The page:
Wow, what a different world today versus just a month ago! Seemingly overnight millions of parents began homeschooling, folks began attending church online, restaurants became “drive-through only,” high school and college seniors close to graduation were suddenly in a quandary as to whether or not they would or could graduate. The sports world screeched to a halt, just in the midst of entering playoffs for some and the beginning of the season for others. The Summer Olympics had to be postponed for a year. Millions of people do not have a job to which to go. We went from probably the lowest unemployment rate in history to one of the highest. Store shelves became bare as people started panicking and hoarding items like flour, sugar, canned goods, hand sanitizers, bleach, and paper products. Stores had to reduce their hours just to have more time to restock. Many grocery stores have special times for seniors and at-risk folks to shop. Much of the world is on “lock down,” travel is restricted, and we are to practice “social distancing.” And there is only speculation as to how long this CoVid-19 pandemic will last before life returns to what used to be “normal.”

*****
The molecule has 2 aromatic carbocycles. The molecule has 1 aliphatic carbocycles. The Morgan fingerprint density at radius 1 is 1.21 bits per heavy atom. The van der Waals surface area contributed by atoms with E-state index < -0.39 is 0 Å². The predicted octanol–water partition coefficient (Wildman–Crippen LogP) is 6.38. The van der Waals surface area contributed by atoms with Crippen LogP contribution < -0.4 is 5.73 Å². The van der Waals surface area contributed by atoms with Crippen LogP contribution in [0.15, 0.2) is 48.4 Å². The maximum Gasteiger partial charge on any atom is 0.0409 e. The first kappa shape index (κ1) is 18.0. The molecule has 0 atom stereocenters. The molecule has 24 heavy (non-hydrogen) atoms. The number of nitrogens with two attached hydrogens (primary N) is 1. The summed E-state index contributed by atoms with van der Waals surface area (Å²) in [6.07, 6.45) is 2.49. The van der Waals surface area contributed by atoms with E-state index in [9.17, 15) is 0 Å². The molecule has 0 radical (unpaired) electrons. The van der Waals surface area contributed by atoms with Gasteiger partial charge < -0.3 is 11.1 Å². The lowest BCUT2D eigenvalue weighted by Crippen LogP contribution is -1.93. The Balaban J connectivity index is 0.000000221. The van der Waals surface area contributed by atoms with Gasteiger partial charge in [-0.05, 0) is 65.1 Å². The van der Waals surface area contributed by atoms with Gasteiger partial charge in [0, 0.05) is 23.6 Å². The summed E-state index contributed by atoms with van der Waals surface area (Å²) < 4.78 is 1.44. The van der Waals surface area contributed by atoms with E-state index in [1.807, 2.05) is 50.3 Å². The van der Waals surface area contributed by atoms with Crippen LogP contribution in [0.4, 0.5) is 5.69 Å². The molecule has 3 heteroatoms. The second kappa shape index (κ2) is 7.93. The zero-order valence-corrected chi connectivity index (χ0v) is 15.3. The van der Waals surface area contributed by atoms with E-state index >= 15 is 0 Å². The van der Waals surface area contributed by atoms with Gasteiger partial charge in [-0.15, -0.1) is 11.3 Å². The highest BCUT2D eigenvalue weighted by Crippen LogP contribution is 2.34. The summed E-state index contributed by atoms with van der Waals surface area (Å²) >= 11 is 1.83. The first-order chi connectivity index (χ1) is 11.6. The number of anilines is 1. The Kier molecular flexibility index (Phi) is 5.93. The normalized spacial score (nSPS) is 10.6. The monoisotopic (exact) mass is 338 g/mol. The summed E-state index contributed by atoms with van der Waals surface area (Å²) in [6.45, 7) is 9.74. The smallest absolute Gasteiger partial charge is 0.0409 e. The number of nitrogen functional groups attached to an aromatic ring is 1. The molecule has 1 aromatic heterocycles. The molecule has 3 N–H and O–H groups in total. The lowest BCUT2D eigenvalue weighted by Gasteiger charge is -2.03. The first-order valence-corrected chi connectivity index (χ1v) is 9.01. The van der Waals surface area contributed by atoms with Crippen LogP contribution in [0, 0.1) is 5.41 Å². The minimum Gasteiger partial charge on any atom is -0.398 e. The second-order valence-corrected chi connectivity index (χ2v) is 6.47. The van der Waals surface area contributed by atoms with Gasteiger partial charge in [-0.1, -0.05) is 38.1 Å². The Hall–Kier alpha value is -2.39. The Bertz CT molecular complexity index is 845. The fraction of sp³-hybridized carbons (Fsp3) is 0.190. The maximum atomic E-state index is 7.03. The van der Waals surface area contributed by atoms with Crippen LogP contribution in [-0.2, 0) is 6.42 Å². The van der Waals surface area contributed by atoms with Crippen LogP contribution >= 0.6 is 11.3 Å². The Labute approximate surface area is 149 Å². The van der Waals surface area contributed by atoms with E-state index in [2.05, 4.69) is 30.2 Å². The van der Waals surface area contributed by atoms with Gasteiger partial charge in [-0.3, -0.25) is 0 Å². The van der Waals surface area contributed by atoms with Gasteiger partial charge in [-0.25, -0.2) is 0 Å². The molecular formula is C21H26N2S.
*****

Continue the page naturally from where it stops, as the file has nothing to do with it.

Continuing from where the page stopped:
While it is tragic that many will contract the virus and a percentage of them will die, especially if they are elderly or physically vulnerable, at the same time it is providing a unique opportunity to experience a slowed-down lifestyle, quality family time, a time to rest our bodies and minds from the hectic pace they have been trying to endure, and a time to refocus on what really matters and spend extra time in prayer and in God’s Word. I was teaching a class at a local mission training center and had to stop a day early so the students could get back to their homes while they could. The Bible studies we teach had to be cancelled until further notice; our church, along with nearly all in the country, had to close their doors and make the sermons available online through a video or live streaming. Pastors are having to preach in empty buildings. What a strange time. But, what a great time to draw closer in our walk with God. In addition to our local church sermon on their website, there are lots of opportunities—and time—for us to live stream messages or watch a service on television. For example, we got to join some 20,000 others to listen to Brett Meador, pastor of Athey Creek Christian Fellowship in West Linn, Oregon this past weekend. His is the church our son and family attend, so we have visited there on a number of occasions. Brett holds a Saturday night service and three on Sunday and has continued to do so live even though no one attends! He teaches through the Bible, chapter by chapter, verse by verse and teaches for close to an hour, Bible in hand. (We recommend you check it out) We also have added David Jeremiah’s service (via television) to our Sunday worship. So, we are actually getting in on more services than before the “shut down!” And I would guess that is true of many. Now that people can’t go to church, more are going to church!